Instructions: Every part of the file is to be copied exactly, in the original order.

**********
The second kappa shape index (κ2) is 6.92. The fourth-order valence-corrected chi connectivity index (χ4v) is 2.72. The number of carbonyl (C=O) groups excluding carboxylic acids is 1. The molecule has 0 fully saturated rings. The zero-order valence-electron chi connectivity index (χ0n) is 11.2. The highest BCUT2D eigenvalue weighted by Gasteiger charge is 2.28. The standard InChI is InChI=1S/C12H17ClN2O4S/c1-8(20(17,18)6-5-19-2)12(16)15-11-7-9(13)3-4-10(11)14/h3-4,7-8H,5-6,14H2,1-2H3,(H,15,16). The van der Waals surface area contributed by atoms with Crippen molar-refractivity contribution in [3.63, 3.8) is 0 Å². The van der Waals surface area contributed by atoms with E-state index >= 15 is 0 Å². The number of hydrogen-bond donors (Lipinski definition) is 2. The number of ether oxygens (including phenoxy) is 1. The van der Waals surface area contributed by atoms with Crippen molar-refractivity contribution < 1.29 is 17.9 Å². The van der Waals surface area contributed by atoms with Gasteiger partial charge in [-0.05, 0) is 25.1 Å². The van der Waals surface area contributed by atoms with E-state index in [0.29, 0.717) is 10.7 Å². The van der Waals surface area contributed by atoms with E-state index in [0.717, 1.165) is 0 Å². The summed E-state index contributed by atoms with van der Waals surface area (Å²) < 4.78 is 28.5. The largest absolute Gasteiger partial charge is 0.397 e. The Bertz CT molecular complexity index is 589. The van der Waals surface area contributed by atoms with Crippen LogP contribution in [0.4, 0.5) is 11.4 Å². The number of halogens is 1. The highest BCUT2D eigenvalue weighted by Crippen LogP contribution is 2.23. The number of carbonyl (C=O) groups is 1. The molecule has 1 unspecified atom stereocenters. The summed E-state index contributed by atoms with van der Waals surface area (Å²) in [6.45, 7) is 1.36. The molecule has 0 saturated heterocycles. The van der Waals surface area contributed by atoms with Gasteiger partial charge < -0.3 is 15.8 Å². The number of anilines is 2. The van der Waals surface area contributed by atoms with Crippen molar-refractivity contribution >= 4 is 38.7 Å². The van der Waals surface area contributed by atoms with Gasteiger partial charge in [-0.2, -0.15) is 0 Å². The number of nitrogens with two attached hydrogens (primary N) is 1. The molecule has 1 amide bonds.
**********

The second kappa shape index (κ2) is 6.92. The fourth-order valence-corrected chi connectivity index (χ4v) is 2.72. The number of carbonyl (C=O) groups excluding carboxylic acids is 1. The molecule has 0 fully saturated rings. The zero-order valence-electron chi connectivity index (χ0n) is 11.2. The highest BCUT2D eigenvalue weighted by Gasteiger charge is 2.28. The standard InChI is InChI=1S/C12H17ClN2O4S/c1-8(20(17,18)6-5-19-2)12(16)15-11-7-9(13)3-4-10(11)14/h3-4,7-8H,5-6,14H2,1-2H3,(H,15,16). The van der Waals surface area contributed by atoms with Crippen molar-refractivity contribution in [3.63, 3.8) is 0 Å². The van der Waals surface area contributed by atoms with E-state index >= 15 is 0 Å². The number of hydrogen-bond donors (Lipinski definition) is 2. The number of ether oxygens (including phenoxy) is 1. The van der Waals surface area contributed by atoms with Crippen molar-refractivity contribution < 1.29 is 17.9 Å². The van der Waals surface area contributed by atoms with Gasteiger partial charge in [-0.05, 0) is 25.1 Å². The van der Waals surface area contributed by atoms with E-state index in [0.29, 0.717) is 10.7 Å². The van der Waals surface area contributed by atoms with E-state index in [0.717, 1.165) is 0 Å². The summed E-state index contributed by atoms with van der Waals surface area (Å²) < 4.78 is 28.5. The largest absolute Gasteiger partial charge is 0.397 e. The Bertz CT molecular complexity index is 589. The van der Waals surface area contributed by atoms with Crippen LogP contribution in [0.4, 0.5) is 11.4 Å². The number of halogens is 1. The highest BCUT2D eigenvalue weighted by Crippen LogP contribution is 2.23. The number of carbonyl (C=O) groups is 1. The molecule has 1 unspecified atom stereocenters. The summed E-state index contributed by atoms with van der Waals surface area (Å²) in [6.45, 7) is 1.36. The molecule has 0 saturated heterocycles. The van der Waals surface area contributed by atoms with Gasteiger partial charge < -0.3 is 15.8 Å². The number of anilines is 2. The van der Waals surface area contributed by atoms with Crippen molar-refractivity contribution >= 4 is 38.7 Å². The van der Waals surface area contributed by atoms with Gasteiger partial charge in [-0.2, -0.15) is 0 Å². The number of nitrogens with two attached hydrogens (primary N) is 1. The molecule has 1 amide bonds.